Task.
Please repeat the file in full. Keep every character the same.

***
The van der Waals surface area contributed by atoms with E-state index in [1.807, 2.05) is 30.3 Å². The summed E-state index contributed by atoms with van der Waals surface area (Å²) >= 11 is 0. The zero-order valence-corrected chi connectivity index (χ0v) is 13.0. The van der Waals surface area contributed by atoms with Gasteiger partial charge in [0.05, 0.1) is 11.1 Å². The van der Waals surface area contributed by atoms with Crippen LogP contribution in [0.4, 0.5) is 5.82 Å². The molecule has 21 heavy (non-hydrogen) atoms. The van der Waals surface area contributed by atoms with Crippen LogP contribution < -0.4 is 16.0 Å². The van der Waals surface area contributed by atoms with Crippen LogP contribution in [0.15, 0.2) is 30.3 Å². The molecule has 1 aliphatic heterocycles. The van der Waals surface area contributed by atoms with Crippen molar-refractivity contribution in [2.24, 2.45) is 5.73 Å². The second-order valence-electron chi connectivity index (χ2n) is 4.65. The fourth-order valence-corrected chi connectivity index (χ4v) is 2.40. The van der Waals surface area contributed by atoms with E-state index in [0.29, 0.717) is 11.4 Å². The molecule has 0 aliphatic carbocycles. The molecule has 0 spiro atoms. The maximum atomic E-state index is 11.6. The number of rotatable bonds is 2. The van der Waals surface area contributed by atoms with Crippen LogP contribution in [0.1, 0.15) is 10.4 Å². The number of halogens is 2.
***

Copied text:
The van der Waals surface area contributed by atoms with E-state index in [1.807, 2.05) is 30.3 Å². The summed E-state index contributed by atoms with van der Waals surface area (Å²) >= 11 is 0. The zero-order valence-corrected chi connectivity index (χ0v) is 13.0. The van der Waals surface area contributed by atoms with Gasteiger partial charge in [0.05, 0.1) is 11.1 Å². The van der Waals surface area contributed by atoms with Crippen LogP contribution in [0.4, 0.5) is 5.82 Å². The molecule has 21 heavy (non-hydrogen) atoms. The van der Waals surface area contributed by atoms with Crippen LogP contribution < -0.4 is 16.0 Å². The van der Waals surface area contributed by atoms with Crippen LogP contribution in [0.15, 0.2) is 30.3 Å². The molecule has 1 aliphatic heterocycles. The van der Waals surface area contributed by atoms with Crippen molar-refractivity contribution in [2.24, 2.45) is 5.73 Å². The second-order valence-electron chi connectivity index (χ2n) is 4.65. The fourth-order valence-corrected chi connectivity index (χ4v) is 2.40. The van der Waals surface area contributed by atoms with E-state index in [0.29, 0.717) is 11.4 Å². The molecule has 0 aliphatic carbocycles. The molecule has 0 spiro atoms. The maximum atomic E-state index is 11.6. The number of rotatable bonds is 2. The van der Waals surface area contributed by atoms with Crippen LogP contribution in [0.1, 0.15) is 10.4 Å². The number of halogens is 2.